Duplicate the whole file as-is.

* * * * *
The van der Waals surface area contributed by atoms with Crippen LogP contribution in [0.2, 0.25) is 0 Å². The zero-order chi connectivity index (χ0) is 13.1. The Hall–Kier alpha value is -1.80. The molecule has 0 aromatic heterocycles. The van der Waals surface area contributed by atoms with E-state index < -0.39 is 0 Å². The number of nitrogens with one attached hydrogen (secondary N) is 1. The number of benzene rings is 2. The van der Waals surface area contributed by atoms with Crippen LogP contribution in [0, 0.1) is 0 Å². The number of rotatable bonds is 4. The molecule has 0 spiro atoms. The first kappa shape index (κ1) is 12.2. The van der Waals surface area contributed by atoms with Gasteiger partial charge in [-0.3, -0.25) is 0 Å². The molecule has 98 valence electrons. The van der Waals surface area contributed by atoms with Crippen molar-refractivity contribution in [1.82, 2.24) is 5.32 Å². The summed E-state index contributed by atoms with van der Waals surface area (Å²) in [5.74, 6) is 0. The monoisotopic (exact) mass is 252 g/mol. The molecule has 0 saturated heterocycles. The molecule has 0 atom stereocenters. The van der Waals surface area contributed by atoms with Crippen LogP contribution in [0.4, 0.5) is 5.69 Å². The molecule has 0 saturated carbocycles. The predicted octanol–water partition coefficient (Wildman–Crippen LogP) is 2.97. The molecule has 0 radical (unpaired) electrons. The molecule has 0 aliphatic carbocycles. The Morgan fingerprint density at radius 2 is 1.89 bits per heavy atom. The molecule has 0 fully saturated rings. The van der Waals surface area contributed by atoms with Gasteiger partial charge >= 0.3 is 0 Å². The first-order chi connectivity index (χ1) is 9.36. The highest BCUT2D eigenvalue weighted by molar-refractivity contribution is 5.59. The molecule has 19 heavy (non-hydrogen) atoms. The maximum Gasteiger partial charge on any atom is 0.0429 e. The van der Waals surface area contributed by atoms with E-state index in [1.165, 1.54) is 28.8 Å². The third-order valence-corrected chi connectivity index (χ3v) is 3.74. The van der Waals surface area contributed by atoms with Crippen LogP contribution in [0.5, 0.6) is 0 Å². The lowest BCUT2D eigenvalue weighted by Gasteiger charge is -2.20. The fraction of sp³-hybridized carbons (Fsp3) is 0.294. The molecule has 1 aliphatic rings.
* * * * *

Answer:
The van der Waals surface area contributed by atoms with Crippen LogP contribution in [0.2, 0.25) is 0 Å². The zero-order chi connectivity index (χ0) is 13.1. The Hall–Kier alpha value is -1.80. The molecule has 0 aromatic heterocycles. The van der Waals surface area contributed by atoms with E-state index < -0.39 is 0 Å². The number of nitrogens with one attached hydrogen (secondary N) is 1. The number of benzene rings is 2. The van der Waals surface area contributed by atoms with Crippen LogP contribution in [0, 0.1) is 0 Å². The number of rotatable bonds is 4. The molecule has 0 spiro atoms. The first kappa shape index (κ1) is 12.2. The van der Waals surface area contributed by atoms with Gasteiger partial charge in [-0.3, -0.25) is 0 Å². The molecule has 98 valence electrons. The van der Waals surface area contributed by atoms with Crippen molar-refractivity contribution in [1.82, 2.24) is 5.32 Å². The summed E-state index contributed by atoms with van der Waals surface area (Å²) in [5.74, 6) is 0. The monoisotopic (exact) mass is 252 g/mol. The molecule has 0 saturated heterocycles. The molecule has 0 atom stereocenters. The van der Waals surface area contributed by atoms with Crippen LogP contribution in [0.4, 0.5) is 5.69 Å². The molecule has 0 saturated carbocycles. The predicted octanol–water partition coefficient (Wildman–Crippen LogP) is 2.97. The molecule has 0 radical (unpaired) electrons. The molecule has 0 aliphatic carbocycles. The Morgan fingerprint density at radius 2 is 1.89 bits per heavy atom. The molecule has 0 fully saturated rings. The van der Waals surface area contributed by atoms with Gasteiger partial charge >= 0.3 is 0 Å². The first-order chi connectivity index (χ1) is 9.36. The highest BCUT2D eigenvalue weighted by molar-refractivity contribution is 5.59. The molecule has 19 heavy (non-hydrogen) atoms. The maximum Gasteiger partial charge on any atom is 0.0429 e. The van der Waals surface area contributed by atoms with E-state index in [1.165, 1.54) is 28.8 Å². The third-order valence-corrected chi connectivity index (χ3v) is 3.74. The van der Waals surface area contributed by atoms with Crippen LogP contribution in [0.5, 0.6) is 0 Å². The lowest BCUT2D eigenvalue weighted by Gasteiger charge is -2.20. The fraction of sp³-hybridized carbons (Fsp3) is 0.294. The molecule has 1 aliphatic rings.